Correlation analysis was conducted to demonstrate the relationships between soil physicochemical properties and total soil microbial communities under two cultivation modes. The results revealed that the relative abundances of both Parafabraea and Serendipita were negatively correlated with EC (p < 0.01), and the relative abundance of Mycobacterium was negatively correlated with EC (p < 0.001; Supplementary Fig. S2). The relative abundances of Acinetobacter, Rothia, and Enhydrobacter were instead positively correlated with pH (p < 0.01; Supplementary Fig. S2).
Taxonomic composition of the soil microbiome
Based on ITS amplicon sequencing, the fungal composition and distribution were not homogeneous in the FC and HC samples. The most predominant fungal phyla were Basidiomycota (48.6%) and Ascomycota (46.5%) in the FC samples, collectively accounting for at least 95% of the total fungal community. Only the phylum Ascomycota was predominant in the HC samples, with a percentage greater than 84.5% (Fig. 8A). At the genus level, FC samples harbored a large proportion of Trichoderma (56.3%) and Coprinellus (29.4%), as well as smaller proportions of Discosia (4.8%), while HC soils harbored predominantly Discosia (34.0%), Trichoderma (30.2%), and Penicillium (14.9%) along with Aspergillus (7.8%) (Fig. 8B). Moreover, in the comparison between the FC and HC groups, Trichoderma, Coprinellus, etc., were abundant in the FC group, and Discosia, Penicillium, Aspergillus, etc., were abundant in the HC group (Fig. 8C-D). Differences in soil fungal composition between the two cultivation modes of ‘Sanghuang’ mushrooms were thus clearly evident. However, no such difference was observed in bacterial community composition in soil samples from different cultivation modes (Supplementary Fig. S3).
Isolation and identity of culturable soil microorganisms
Across all samples, a total of 168 isolates, including 81 fungi and 87 bacteria, were obtained from the soil samples of ‘Sanghuang’ mushroom (Supplementary Fig. S4). All culturable fungi were divided into 13 genera, which were distributed among 3 phyla, 6 classes, 6 orders, and 10 families (Supplementary Tables S5-S6), while the 87 bacterial isolates comprised 24 different genera, distributed among 4 phyla, 5 classes, 9 orders, and 15 families (Supplementary Tables S7-S8). Additionally, obvious differences in soil microbial communities, especially fungal communities, were observed between the two cultivation modes of ‘Sanghuang’ mushrooms. At the phylum level, isolates identified as Ascomycota and Basidiomycota were detected in FC soil samples, while Ascomycota and Mucoromycota were detected in HC soil samples (Fig. 9A). At the genus level, isolates belonging to the genera Trichoderma and Cladosporium were present in all soil samples, but a higher relative abundance of Trichoderma spp. was detected in the FC soil samples (81.13% for FC, 25.00% for HC), whereas a higher relative abundance of Cladosporium spp. was detected in the HC soil samples (5.66% for FC, 10.71% for HC) (Fig. 9B and Supplementary Table S6).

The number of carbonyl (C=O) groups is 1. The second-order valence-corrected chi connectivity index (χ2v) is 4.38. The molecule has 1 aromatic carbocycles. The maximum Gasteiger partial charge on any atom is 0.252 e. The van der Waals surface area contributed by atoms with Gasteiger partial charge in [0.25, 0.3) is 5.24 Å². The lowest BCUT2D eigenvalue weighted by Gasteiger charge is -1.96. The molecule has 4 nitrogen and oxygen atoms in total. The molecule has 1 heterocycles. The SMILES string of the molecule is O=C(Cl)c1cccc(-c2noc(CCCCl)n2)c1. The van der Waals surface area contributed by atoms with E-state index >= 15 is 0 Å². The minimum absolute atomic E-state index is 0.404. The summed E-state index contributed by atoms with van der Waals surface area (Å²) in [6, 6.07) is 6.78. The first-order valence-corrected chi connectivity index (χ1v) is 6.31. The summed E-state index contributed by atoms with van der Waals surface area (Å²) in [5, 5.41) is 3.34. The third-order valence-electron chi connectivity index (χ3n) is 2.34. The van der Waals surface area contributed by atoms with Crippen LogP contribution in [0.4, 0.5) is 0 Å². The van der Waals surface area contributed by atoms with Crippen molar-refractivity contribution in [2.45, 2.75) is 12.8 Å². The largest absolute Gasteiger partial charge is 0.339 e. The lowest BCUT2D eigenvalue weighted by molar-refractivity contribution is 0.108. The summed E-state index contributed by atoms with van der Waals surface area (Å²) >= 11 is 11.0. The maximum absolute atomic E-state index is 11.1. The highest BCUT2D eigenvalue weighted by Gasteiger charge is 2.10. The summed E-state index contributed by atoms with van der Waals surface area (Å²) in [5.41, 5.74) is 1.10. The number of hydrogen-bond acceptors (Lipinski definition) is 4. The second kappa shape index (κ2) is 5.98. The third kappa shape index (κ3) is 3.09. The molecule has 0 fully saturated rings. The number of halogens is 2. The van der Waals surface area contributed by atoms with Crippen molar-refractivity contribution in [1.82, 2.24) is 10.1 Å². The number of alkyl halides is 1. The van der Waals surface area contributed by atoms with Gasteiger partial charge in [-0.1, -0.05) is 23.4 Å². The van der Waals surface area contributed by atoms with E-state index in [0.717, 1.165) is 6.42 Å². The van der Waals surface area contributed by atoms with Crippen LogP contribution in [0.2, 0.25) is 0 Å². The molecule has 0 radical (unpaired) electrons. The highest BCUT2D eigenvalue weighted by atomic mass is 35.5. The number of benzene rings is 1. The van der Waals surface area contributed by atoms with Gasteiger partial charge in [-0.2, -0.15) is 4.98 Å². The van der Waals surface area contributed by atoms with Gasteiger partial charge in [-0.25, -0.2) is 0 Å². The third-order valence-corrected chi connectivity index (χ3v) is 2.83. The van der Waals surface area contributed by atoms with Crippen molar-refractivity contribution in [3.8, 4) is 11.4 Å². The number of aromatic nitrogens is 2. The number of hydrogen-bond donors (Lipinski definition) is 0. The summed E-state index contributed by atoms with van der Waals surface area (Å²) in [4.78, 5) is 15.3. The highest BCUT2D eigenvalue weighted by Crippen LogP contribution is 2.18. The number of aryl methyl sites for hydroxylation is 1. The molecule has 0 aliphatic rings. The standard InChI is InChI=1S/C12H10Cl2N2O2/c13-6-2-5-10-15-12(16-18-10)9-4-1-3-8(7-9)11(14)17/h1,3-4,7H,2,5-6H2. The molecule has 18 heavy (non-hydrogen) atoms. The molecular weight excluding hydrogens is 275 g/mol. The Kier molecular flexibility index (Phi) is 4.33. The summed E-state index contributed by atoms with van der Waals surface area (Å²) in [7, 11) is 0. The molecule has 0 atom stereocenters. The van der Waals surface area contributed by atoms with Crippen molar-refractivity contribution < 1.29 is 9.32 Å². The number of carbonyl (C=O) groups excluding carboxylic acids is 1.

Comparing culture-dependent and culture-independent approaches
A total of 168 different culturable isolates were obtained in this study. The overall number of OTUs (12,525 total) obtained from amplicon sequencing and all 168 isolates from the culture-dependent method were compared. The culture-dependent analysis showed that Trichoderma (61.73%) and Bacillus (27.59%) were the most abundant fungal and bacterial genera, respectively (Supplementary Fig. S5). In addition, members of Cladosporium, Penicillium, Fusarium, and Pseudomonas were also easily isolated. Based on the culture-independent data, sequences classified as Trichoderma (43.61%) and Penicillium (9.45%) were the major fungal genera, and Pseudomonas sequences made up a greater portion (15.71%) of the bacterial communities. The findings indicated that two fungal genera, Trichoderma and Penicillium, as well as one bacterial genus, Pseudomonas, could be obtained by both culture-dependent and culture-independent methods; thus, these genera might belong to the core soil microbes of ‘Sanghuang’ mushroom. Considering that Trichoderma is a common fungal pathogen of various mushrooms [10, 48] and Trichoderma sp. FZ0005 obtained from culture collection in this study was successfully validated by using Koch’s postulates (Supplementary Fig. S1), we concluded that Trichoderma was the major causal agent of ‘Sanghuang’ fungal diseases, and Trichoderma sp. FZ0005 was therefore used as the target for the screening of biocontrol bacteria.